Some of our workplace programs, like Unemployment Insurance and Disability Insurance, parts of which date from the 1930s, desperately need updating. The original designers did not envisage such large numbers of people unemployed for long periods of time or living on disability benefits. If we could convert these programs into ladders of upward mobility, they would disproportionately benefit the disadvantaged, as well as strengthen the economy. We need to focus on enabling workers to stay in work — rather than having to compensate them after they have lost their jobs.
We need only turn to Germany to see how much more effective such an approach can be. In 2009, Germany suffered a more precipitous drop in gross domestic product than the United States, but it experienced almost no change in unemployment. Here, it doubled. Today, unemployment in Germany is actually lower than it was pre-crisis, and long-term unemployment is negligible. With America’s unemployment rate stuck above 6.5 percent, the contrast is stark.
In the German job-share model (known as “Kurzarbeit”), if an employer cuts an employee’s hours so that income is reduced by more than 10 percent, the government compensates workers for a large portion of wages lost. This enables companies to cut costs during downturns without having to lay workers off. And then they’re better placed for a recovery because they’ve been able to preserve their pool of skilled labor. America should have a similar program to enable people to share jobs and to give employers an incentive to cut hours rather than staff.
When people lose their jobs but find work at lower wages, the new program could plug the gap by supplementing their income. For the long-term unemployed who take significantly lower-paying jobs (typically, at minimum-wage levels), the unemployment benefits could offer stop-loss insurance to put a floor under their losses. The new program should also subsidize employers to provide paid sick days, family leave and child care support — measures that are especially important for disadvantaged women in the work force.
Today, the unemployed are required only to look for work, but not to do anything to improve their qualifications. At the same time, the proportion of the unemployed who risk exhausting their benefits and facing severe hardship — as opposed to those who need temporary income support while between jobs — has grown markedly in recent years. The new program would focus training resources on the group that most needs it, those without skills. Taking another page from the German system — this time, its apprenticeship program — training should include both internships and postgraduate job placements.
Turning to Disability Insurance, the unprecedented rise in claims is clearly linked to the weakness of the job market. With the chronically unemployed forced to seek other sources of income, nearly 5 percent of the working-age population, or nine million working-age Americans, are covered by disability benefits.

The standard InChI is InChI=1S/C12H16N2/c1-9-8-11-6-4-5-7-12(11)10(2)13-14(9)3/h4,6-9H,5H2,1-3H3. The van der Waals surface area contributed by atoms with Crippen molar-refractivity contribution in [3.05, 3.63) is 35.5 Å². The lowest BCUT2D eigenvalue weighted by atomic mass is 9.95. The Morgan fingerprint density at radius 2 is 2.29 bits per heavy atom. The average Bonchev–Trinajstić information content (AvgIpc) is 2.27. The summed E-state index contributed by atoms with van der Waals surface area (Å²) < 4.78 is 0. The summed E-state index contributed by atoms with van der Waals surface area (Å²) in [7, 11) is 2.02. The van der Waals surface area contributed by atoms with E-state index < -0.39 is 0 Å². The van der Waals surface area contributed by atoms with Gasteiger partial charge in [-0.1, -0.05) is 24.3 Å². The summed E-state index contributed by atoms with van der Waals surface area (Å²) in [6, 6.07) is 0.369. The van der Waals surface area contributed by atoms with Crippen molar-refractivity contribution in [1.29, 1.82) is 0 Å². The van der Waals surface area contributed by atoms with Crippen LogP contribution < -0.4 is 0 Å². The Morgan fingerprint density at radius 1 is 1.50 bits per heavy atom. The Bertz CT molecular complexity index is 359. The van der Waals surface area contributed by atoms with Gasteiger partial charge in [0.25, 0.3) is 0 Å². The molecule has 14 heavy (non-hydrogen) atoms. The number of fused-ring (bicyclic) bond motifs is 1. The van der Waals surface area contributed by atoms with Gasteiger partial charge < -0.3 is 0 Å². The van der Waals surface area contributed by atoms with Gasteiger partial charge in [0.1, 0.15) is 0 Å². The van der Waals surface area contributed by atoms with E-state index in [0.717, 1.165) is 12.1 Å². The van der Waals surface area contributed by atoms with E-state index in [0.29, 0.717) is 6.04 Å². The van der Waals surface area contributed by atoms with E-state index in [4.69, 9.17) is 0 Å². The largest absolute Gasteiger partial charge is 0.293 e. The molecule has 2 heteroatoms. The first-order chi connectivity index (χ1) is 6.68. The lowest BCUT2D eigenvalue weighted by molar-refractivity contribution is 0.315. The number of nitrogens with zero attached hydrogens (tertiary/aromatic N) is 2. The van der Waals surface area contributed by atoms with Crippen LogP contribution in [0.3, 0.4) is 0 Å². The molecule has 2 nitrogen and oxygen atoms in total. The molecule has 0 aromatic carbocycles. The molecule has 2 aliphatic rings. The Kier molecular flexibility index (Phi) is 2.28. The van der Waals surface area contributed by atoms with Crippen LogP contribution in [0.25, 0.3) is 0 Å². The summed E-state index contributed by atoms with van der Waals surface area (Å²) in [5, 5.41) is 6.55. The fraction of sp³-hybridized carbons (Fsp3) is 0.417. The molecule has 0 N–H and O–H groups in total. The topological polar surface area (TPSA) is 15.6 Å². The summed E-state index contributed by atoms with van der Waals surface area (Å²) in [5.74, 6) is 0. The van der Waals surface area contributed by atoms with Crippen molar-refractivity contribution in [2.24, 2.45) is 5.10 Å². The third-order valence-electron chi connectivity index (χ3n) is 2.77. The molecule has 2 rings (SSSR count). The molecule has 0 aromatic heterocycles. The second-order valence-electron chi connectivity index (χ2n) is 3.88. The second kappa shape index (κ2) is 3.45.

Once workers go on the Disability Insurance rolls, it has proved very hard to get them off; all the while, their skills and contacts in the workplace atrophy. In the fiscal year 2013, the program is estimated to have cost a record $144 billion.
Given weak labor markets, employers have no incentive to hire disabled workers, so without reform, the number of people on Disability Insurance will stay stubbornly high. We need to intervene before people enter the program — and give those in it a better reason to exit. We should also introduce a new category of the partially disabled, so that the program can act as a wage supplement for those who are still able to work, rather than forcing them to make an either-or choice. Disability Insurance should also subsidize the employer’s cost of accommodating and training disabled people. We can fund this through the savings made when people come off disability benefits as they go back to work.
Of course, everything proposed here is made easier if we achieve higher economic growth. Many of these reforms would involve new ways to spend existing funds, and others would be self-financing, but there’s no denying that the additional funds needed would be hard to wring out of already stressed public budgets. And there is no substitute for the critically important investments in infrastructure, education and research our country needs.
There is a consensus to be won here: Liberals should get behind reforms that incentivize work, and conservatives should back the required government spending. After all, the welfare reform of the 1990s, while not flawless, has been a success, and that was achieved under a divided government. We can get this done, too.
Glenn Hutchins is a co-founder of the technology investment firm Silver Lake Partners and the vice chairman of the Brookings Institution.